Okay – Webster, before the resident theologians begin to chew on each other, can you give us Fr. Barnes' look at the controversy between Wine in the Water and Flexo?Folks, go to confession, and if you just think you may need it, go NOW. And, call it what you will. Got cautions, concerns, worries, nerves? Tell the confessor and let him help you through. He doesn't bite. He like His Lord cares – "Cast all your anxieties on Him, for He cares about you." (1Peter 5:7)If you can't remember it, look up our standard Act of Contrition and use it with the Jesus Prayer as a means to "pray constantly"; and don't forget "Brethren, pray for us." (1Thessalonians 5:17,25) We all need to get to our confessionals – or, do you prefer 'reconciliation rooms'? – regularly, too.I just love you all, as every Grandpa must – we old-timers ARE trying to get into heaven, you know. Besides, God loves me, and it just wouldn't be right to hog it and not pass it on. :)Please, don't argue with Jesus Christ, God, King and Savior, about His Church and Sacraments – that just ain't healthy, speaking of eternity, for us creatures! Any doubts – ask your pastor – consult the Catechism of the Catholic Church – And, pray – PRAY, as lot. Pray for me – tomorrow, this Thursday after Ash Wednesday – my pastor is coming to confess me and Anoint me in my illnesses and weaknesses. After he goes, I just know that I'm going to break down in tears in gratitude to God for His Church, His Sacraments and His priests. Indeed – I invite you to do the same. God be generous in His blessings on you and yours. All hail the sweet Name of Jesus.

  • Anonymous

    Frank,Thank you so much for the guidebook. I've bookmarked it. It made me cry, but that's a good first step toward finding my way back. Keep on doing what you do. Please!!

  • James

    I have read in literature concerning St Faustina that if a person's death is imminent and no priest is available then one should ask the individual if he or she is sorry for the sins of their life and if so then to recite the prayer from the chaplet : "For the sake of His Sorrowful Passion have mercy on us and on the whole world." My understanding is that no specific sins should be mentioned- just a general admission of contrition followed by the prayer. If communication is not possible it's advised to quietly recite the prayer close to the person's ear. I don't know if this constitutes "extraordinary" but it certainly is a work of charity.

  • before the resident theologians begin to chew on each otherIf I really must drag out the Catechism –CCC 1452 When it arises from a love by which God is loved above all else, contrition is called "perfect" (contrition of charity). Such contrition remits venial sins; it also obtains forgiveness of mortal sins if it includes the firm resolution to have recourse to sacramental confession as soon as possible.51(51 Cf. Council of Trent (1551): DS 1677.)And from the Baltimore Catechism No. 3 –Q. 766. When will perfect contrition obtain pardon for mortal sin without the Sacrament of Penance?A. Perfect contrition will obtain pardon for mortal sin without the Sacrament of Penance when we cannot go to confession, but with the perfect contrition we must have the intention of going to confession as soon as possible, if we again have the opportunity.***********If all that was necessary was perfect contrition, there would be absolutely no need whatsoever for the Sacrament — it would be totally superfluous.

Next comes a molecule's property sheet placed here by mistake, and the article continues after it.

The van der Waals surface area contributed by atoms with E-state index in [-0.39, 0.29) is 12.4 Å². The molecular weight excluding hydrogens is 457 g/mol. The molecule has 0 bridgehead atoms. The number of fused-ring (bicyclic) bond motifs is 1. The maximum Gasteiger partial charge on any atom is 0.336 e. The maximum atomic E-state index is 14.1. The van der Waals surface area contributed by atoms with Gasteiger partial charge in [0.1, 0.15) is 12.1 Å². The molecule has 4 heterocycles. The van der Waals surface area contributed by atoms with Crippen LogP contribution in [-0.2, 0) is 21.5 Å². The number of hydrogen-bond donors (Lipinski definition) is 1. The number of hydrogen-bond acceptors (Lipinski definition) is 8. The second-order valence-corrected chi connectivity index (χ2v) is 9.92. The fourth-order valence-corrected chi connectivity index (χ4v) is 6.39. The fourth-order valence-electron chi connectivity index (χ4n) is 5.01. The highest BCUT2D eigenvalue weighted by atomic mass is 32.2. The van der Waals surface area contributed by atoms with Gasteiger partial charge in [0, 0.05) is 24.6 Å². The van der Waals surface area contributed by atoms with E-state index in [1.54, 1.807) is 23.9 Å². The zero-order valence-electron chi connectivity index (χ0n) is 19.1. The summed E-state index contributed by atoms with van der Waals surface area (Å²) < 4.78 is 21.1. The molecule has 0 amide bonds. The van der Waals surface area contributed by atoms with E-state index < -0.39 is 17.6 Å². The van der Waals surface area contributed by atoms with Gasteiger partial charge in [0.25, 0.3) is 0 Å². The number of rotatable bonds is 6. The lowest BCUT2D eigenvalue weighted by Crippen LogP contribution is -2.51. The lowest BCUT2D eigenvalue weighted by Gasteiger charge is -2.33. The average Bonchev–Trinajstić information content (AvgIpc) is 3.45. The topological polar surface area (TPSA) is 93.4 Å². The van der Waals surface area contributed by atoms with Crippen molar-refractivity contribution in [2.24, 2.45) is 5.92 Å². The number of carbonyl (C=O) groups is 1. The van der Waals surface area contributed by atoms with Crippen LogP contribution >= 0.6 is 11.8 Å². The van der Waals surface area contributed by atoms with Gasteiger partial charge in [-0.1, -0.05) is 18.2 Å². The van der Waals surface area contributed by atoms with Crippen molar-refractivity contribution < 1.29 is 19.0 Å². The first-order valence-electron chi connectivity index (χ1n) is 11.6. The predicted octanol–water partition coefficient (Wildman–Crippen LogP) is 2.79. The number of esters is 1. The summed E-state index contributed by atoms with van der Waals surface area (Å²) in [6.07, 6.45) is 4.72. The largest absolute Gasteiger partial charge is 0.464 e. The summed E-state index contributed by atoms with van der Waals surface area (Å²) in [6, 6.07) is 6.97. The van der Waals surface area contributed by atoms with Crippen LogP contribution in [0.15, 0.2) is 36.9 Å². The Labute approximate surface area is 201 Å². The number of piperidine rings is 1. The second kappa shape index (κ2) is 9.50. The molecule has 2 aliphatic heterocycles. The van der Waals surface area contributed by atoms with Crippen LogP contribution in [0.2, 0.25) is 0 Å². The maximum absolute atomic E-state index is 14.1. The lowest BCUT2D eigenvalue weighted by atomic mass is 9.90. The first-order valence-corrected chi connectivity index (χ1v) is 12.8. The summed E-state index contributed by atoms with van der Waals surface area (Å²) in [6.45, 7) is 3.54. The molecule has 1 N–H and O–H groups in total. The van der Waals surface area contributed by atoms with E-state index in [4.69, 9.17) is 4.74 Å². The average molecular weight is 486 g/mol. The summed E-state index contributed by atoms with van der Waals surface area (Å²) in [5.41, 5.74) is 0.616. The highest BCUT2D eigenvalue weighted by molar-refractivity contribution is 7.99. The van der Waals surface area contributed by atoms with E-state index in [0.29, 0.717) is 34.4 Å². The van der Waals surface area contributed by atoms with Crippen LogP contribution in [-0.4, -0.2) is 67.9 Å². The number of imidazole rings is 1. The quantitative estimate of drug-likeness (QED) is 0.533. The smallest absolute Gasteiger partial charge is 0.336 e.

• Flexo, I think you misunderstood me .. perhaps I chose my words poorly. When I say that Confession is not strictly necessary, I mean in a metaphysical sense. We can be forgiven even our mortal sins outside of the Sacrament. All of your quotes from catechisms state exactly that. This is separate from the question of whether or not we are obligated to go to Confession for forgiveness of mortal sins. Even with perfect contrition, we are obliged to earnestly seek Confession .. even if we do not succeed. I would say that if contrition is to be truly perfect, it *must* include the desire to seek the gift of God's Sacramental Grace and forgiveness.I fully agree that extraordinary means must accompany extraordinary circumstances .. but I had assumed that that was a given.

  • cathyf

    Before we get too far into this argument, I'll take the mathematician's route and point out that there is a distinction between "necessary" and "sufficient". We trust that the Sacrament of Penance, properly celebrated, is sufficient for the forgiveness of our sins. Why we believe this is something that we have been talking about for the last several days. As to whether the Sacrament in its particular form is necessary…Well, there is the simple logical point that saying that the Sacrament is necessary is equivalent to saying that God is somehow incapable of forgiving without it. Some wise commenter said a few days ago something like "the sacraments bind us, they don't bind God."Which brings us back to the point that we are bound by them. We have been given this great gift. We know how we can have our sins be forgiven, and we have only to act in that knowledge. As to those who don't know, or know and don't act, we simply do not know what, if any, provision God has made for them.What we know is that Confession will save us from hell. The converse of that is not that people who don't go to Confession are going to hell — the converse is that we don't know what happens to people who don't go to Confession.